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Conference Brings School Club Members Together

Bishoy Saleeb finds the endless possibilities one of the most appealing things about being a Red Cross volunteer.

Saleeb, vice president of the American Red Cross Club at Canisius College, says that the Red Cross is a place where volunteers can apply their talents, no matter what those talents may be. The Red Cross is also a place where volunteers can grow—learning more about themselves while developing new skills.

Planning a Conference

Recently Saleeb and officers from other Red Cross Campus Clubs in upstate New York got a hands-on lesson in leadership. The students planned a Youth Conference for members of area Red Cross Campus Clubs.

With mentoring from Mary Walls, volunteer coordinator for the Greater Buffalo Chapter of the American Red Cross, the planning committee organized an American Red Cross College Club Conference for more than a hundred college students and adult leaders.

Walls says teaching these energetic Millennials is like pouring water into a sponge. “A large percentage of Millennials are asking for volunteer opportunities,” she comments. “They want to be in their community. They want to touch someone. They want to affect change in a positive way.”

All Walls really had to do was give Red Cross Club leaders the general concept, and then get out of the way. Laughing, she says the question planners asked the most during the several Skype meetings was “what’s next?”

A Meaningful Experience

Young Red Cross volunteers were treated to a weekend of significant training and networking, hosted by the American Red Cross Northeast New York Region in Albany.

For one exercise, each of several small groups of students set up replicas of refugee camps. Students learned the complexity of field logistics as they built stations that could communicate with camp residents, feed and shelter, engage children, provide health care and more. The activity is part of the Exploring Humanitarian Law curriculum.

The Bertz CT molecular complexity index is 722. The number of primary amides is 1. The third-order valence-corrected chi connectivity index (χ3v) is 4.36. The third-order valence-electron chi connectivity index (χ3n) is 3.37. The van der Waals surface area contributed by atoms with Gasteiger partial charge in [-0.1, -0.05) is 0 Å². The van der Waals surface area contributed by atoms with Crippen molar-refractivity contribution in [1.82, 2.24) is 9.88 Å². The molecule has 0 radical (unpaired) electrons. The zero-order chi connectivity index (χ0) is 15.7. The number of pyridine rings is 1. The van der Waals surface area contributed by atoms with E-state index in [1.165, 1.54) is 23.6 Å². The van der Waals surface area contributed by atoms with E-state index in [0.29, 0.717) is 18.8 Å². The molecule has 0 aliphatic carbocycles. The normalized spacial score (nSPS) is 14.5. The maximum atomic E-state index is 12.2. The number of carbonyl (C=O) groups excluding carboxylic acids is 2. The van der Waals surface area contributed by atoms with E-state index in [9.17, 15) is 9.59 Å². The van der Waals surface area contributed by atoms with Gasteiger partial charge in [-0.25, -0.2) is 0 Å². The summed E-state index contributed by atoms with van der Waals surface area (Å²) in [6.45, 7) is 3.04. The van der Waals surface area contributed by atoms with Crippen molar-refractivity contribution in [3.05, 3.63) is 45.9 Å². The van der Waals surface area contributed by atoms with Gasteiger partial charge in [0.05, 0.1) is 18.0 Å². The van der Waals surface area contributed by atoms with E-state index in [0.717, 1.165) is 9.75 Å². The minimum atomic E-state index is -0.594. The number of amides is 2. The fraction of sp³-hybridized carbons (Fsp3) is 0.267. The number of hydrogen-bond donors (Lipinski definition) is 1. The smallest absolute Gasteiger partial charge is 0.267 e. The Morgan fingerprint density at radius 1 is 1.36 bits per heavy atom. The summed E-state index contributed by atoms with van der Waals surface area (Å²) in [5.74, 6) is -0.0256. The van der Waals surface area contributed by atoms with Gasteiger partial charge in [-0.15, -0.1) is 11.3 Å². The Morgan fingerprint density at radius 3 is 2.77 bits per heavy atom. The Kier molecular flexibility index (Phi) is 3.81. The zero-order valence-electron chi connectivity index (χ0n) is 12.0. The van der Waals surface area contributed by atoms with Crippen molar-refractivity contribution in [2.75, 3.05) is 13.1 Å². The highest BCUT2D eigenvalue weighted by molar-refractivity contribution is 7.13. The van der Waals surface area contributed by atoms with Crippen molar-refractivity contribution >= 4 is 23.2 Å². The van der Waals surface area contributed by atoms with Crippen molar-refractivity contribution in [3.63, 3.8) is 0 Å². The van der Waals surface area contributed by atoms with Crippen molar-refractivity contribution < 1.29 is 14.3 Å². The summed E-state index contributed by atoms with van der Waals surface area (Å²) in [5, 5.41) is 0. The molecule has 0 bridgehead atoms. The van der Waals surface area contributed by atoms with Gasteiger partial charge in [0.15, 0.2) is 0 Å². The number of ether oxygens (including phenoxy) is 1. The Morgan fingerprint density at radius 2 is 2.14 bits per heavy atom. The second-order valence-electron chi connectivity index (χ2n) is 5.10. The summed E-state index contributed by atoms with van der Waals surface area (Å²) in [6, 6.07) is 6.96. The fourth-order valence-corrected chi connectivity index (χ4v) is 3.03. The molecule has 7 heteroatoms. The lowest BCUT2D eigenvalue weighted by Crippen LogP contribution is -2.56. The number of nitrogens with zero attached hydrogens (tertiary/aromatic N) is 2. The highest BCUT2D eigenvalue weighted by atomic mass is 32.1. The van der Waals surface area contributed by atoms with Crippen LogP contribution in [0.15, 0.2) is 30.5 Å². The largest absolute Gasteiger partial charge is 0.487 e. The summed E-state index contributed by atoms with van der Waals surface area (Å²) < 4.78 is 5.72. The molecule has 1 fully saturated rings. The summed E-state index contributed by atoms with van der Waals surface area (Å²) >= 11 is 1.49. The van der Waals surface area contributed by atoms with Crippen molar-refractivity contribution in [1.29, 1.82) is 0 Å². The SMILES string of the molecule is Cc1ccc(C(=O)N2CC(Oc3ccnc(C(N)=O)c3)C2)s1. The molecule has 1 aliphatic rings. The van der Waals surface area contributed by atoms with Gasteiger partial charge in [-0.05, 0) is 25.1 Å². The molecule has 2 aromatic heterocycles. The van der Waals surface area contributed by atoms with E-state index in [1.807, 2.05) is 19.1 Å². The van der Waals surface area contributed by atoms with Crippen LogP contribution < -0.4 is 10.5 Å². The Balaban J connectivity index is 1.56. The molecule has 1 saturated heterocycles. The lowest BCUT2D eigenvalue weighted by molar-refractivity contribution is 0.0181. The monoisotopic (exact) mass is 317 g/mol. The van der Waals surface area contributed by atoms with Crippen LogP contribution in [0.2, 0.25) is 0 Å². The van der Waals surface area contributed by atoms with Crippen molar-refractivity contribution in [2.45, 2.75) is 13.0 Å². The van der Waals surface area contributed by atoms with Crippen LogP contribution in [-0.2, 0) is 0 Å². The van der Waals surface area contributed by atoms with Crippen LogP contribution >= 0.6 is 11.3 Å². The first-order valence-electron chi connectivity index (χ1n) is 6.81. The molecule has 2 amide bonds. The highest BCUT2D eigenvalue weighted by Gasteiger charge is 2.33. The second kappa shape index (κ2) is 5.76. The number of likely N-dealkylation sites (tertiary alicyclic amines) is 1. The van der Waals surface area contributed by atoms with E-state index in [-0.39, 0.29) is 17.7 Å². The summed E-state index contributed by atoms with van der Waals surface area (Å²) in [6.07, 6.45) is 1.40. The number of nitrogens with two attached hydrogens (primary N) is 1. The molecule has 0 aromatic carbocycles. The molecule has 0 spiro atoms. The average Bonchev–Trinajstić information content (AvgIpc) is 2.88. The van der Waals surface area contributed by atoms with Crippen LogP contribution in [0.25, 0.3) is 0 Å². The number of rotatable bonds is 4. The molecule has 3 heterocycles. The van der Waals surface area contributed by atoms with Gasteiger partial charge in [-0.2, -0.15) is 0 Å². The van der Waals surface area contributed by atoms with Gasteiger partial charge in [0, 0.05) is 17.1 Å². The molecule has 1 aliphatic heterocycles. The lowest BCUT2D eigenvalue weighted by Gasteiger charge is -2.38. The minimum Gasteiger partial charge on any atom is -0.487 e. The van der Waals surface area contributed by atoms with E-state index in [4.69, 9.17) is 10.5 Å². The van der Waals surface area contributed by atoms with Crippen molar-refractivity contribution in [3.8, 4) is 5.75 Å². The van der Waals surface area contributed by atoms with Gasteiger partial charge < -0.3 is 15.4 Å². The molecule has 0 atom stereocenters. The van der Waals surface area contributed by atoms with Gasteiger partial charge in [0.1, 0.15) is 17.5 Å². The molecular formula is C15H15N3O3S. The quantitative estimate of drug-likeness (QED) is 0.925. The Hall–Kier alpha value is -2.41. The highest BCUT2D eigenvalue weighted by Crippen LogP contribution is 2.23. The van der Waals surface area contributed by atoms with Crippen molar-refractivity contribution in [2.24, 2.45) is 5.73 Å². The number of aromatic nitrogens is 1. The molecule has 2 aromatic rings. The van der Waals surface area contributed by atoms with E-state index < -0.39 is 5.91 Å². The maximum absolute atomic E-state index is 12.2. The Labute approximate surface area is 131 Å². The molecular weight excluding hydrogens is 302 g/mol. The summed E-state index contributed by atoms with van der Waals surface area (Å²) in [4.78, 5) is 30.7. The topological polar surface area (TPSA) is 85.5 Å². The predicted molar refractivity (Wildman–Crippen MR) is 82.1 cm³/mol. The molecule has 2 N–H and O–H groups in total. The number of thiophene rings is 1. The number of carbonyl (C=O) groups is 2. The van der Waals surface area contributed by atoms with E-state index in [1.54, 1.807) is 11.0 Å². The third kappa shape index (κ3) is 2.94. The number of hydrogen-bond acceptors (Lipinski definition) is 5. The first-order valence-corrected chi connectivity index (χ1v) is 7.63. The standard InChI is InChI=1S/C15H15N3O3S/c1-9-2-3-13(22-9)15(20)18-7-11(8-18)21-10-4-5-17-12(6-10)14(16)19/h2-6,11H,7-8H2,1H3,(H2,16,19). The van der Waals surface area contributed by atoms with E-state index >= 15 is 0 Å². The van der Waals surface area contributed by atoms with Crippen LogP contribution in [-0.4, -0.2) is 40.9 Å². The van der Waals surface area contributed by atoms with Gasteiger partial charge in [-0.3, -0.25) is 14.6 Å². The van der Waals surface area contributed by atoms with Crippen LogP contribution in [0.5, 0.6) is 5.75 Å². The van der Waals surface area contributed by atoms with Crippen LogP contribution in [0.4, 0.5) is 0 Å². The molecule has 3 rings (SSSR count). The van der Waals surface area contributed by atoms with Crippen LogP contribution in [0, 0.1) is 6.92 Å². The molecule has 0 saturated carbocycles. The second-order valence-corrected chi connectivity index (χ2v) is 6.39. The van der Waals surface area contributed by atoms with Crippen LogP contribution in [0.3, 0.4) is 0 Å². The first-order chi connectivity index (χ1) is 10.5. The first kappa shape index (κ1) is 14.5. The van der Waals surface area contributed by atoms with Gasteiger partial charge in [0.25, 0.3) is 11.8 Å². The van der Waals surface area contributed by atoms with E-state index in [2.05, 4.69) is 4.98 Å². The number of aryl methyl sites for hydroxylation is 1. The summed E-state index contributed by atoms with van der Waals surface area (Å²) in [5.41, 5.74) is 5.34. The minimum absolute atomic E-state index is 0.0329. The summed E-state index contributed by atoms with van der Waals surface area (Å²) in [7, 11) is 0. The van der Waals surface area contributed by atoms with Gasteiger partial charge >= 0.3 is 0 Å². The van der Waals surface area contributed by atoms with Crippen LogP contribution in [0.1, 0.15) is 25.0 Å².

Kayla Lasota, a member of the Canisius Campus Club, “loved” the refugee camp building workshop. “It was really fun to work with my group,” she says, “and see how we all pulled together as a team to create our camp.” Lasota also talks about how the workshop allowed her to meet some new people at the conference.

Participants were also trained in the new Citizen CPR, the hands-only CPR that can make the lifesaving difference when someone suffers sudden cardiac arrest. Campus Club volunteers attending the conference committed to working with their local Red Cross chapters to become qualified presenters for the Citizen CPR curriculum when they got back to their colleges and universities, and to then train members of their Red Cross Campus Clubs and the wider campus communities.

Another workshop provided details on how to teach the Be Red Cross Ready program that prepares people for possible disasters and other emergencies. The workshop on ways to train people to prepare for disasters spoke directly to services many campus club volunteers provide—some volunteer as preparedness instructors; others serve as members of local Red Cross disaster action teams that respond to community fires, floods and other life-threatening events.

Conference goers also had opportunities to meet subject-matter experts who helped hone their skills in club management, fundraising and planning events.

Join a Red Cross Campus Club

Gary Striar, chief executive officer of the hosting Red Cross chapter, came away from the conference saying, “These young people love the Red Cross, a sentiment that was deepened through their collective experience.”

Before Lasota arrived at the conference, for example, she was already training to teach community preparedness. After the weekend in Albany, she also plans to get trained to be a citizen CPR trainer, and to help out with fundraising and event planning.

Take the first step in making a difference in your life and the lives of others by being a part of a Red Cross Campus Club. Join the nearly 50,000 young adults ages 19-24 who make a difference as American Red Cross volunteers.

For information on existing clubs, and easy guidelines for starting a new club on your campus, visit the school clubs pages of the Red Cross public Web site. For additional assistance, contact at American Red Cross national headquarters.